I’ve Mentioned Fluff Before

rogersgeorge on August 14th, 2017

Actually several times over the past several years. (Search on redundan or fluff to see more.) Extra words go contrary to my rule about good expository writing, to be concise. So I suppose I don’t really need to mention it again, but this Wrong Hands comic has some good examples of what not to do. Besides, repetition is the mother of learning, right?

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A Word of Advice about Being Right

rogersgeorge on August 6th, 2017

The word “right” has at least three reasonably unrelated meanings, though they share a derivation. Right can refer to your political leanings, it can mean the opposite of left, and it is a synonym for being correct. (the shared derivation is not etymological but cultural in the case of politics, which used to refer to the right-hand side of the aisle.) And then there’s pun-fodder in the homonym “rite.”

Here’s an example of confusing right and left from good old Gasoline Alley:

So we have a situation ripe for ambiguity, which is the enemy of good expository writing. In spoken language you can get away with it (ahem, usually) because you have the aid of tone of voice, but when you’re writing, here’s my advice:

When that’s what you mean, always write “correct” instead of “right.”

I remember watching a John Cleese movie that ended with a scene of a (humorous) almost-car crash because the driver and passenger confused the meaning of “right.”

Maybe you should always use “correct” when that’s what you mean.

Prepositions are Tricky

rogersgeorge on July 26th, 2017

This probably seems a minor quibble, but the first panel in this comic has the wrong preposition. It should be “on” or “about.”

On the Fastrack - 07/25/2017

You pretty much need to be a native speaker of the language to get prepositions right all the time (and even then, you can find geographical differences, say, between the US and UK).

I don’t have a good solution, either. Maybe try googling phrases like “preposition for thesis topic.” Or ask a curmudgeon.

Two Harrumpfs

rogersgeorge on July 24th, 2017

No comic today, but something to think about.

My second gold rule of writing is to be correct. This from This Day in History for July 20:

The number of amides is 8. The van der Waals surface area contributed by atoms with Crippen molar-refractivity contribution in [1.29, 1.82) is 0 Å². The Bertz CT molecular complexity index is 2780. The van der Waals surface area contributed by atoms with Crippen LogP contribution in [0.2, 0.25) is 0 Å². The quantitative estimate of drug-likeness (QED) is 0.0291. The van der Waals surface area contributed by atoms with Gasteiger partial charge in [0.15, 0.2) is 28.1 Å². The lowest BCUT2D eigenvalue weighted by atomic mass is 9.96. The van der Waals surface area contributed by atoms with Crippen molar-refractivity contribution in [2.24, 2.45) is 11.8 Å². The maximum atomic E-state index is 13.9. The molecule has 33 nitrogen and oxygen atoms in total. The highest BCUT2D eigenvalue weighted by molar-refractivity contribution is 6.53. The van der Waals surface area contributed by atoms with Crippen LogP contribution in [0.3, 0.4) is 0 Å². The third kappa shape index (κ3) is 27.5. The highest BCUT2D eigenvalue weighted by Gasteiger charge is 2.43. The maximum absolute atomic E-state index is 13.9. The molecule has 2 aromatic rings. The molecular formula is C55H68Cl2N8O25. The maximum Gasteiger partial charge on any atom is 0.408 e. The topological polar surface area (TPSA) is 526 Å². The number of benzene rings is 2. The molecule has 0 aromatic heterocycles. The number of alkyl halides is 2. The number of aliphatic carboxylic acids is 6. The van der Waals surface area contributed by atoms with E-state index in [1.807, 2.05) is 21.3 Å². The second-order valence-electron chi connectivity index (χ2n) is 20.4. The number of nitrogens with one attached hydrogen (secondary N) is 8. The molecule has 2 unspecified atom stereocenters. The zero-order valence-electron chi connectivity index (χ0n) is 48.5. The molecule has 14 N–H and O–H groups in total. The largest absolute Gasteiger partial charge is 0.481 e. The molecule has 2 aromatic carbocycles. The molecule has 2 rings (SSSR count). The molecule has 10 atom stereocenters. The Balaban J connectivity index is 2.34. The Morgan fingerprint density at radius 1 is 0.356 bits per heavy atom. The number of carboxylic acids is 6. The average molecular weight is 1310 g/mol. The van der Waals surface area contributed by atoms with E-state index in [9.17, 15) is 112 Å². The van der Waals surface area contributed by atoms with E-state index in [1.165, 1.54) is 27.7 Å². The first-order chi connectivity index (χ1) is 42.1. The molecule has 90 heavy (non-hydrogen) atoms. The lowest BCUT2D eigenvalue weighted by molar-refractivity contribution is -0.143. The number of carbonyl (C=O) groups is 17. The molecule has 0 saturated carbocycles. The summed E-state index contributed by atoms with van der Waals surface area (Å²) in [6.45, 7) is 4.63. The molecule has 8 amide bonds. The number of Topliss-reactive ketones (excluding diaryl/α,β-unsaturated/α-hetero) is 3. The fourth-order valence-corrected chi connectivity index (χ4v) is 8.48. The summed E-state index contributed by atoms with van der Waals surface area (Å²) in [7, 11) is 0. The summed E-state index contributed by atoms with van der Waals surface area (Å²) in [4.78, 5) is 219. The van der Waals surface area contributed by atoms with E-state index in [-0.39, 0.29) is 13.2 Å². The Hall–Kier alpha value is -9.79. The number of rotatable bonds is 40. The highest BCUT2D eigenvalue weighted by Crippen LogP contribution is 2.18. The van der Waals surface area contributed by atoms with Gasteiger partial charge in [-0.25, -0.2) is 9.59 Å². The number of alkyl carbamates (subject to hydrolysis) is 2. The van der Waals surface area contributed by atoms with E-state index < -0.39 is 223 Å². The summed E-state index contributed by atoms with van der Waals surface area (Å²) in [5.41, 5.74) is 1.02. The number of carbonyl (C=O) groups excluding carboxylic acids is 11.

In December of the same year, Apollo 8 took three astronauts to the dark side of the moon and back, and in March 1969 Apollo 9 tested the lunar module for the first time while in Earth orbit.

The whole moon is dark half the time! They went to the FAR side of the moon! I know, “dark” is a synonym for “unknown,” and I presume they were using a professional writer who decided to write, um, informally. Still, why not be accurate?

While I’m at it, here’s another example of bad writing from the same article:

After traveling 240,000 miles in 76 hoursApollo 11 entered into a lunar orbit on July 19.

“Into” is unnecessary. (It’s redundant. “Entering” includes the idea of going into.) I call this kind of mistake “fluff.” It goes against my third rule, to be concise. If you don’t need a word, don’t use it.

Double harrumpf.

This is Why We Have Hyphenated Adjectives

rogersgeorge on July 20th, 2017

We call them compound adjectives. Sometimes when you have two (or more) adjectives before a noun they both refer to the noun. The big red boat, for example.

But sometimes the first adjective refers to the second adjective, and together they modify the noun. Black-eyed Susan, for example.

So here’s a comic to illustrate what might happen when you forget that hyphen.

Free range eggs!

Mightn’t you say that the first adjective is really an adverb? After all, don’t adverbs modify verbs, adjectives, and other adverbs? Good point. That’s why we use the hyphen, to show that two adjectives are working together. If you used an actual adverb, you wouldn’t need the hyphen. A messily ruined shirt, for example. No hyphen.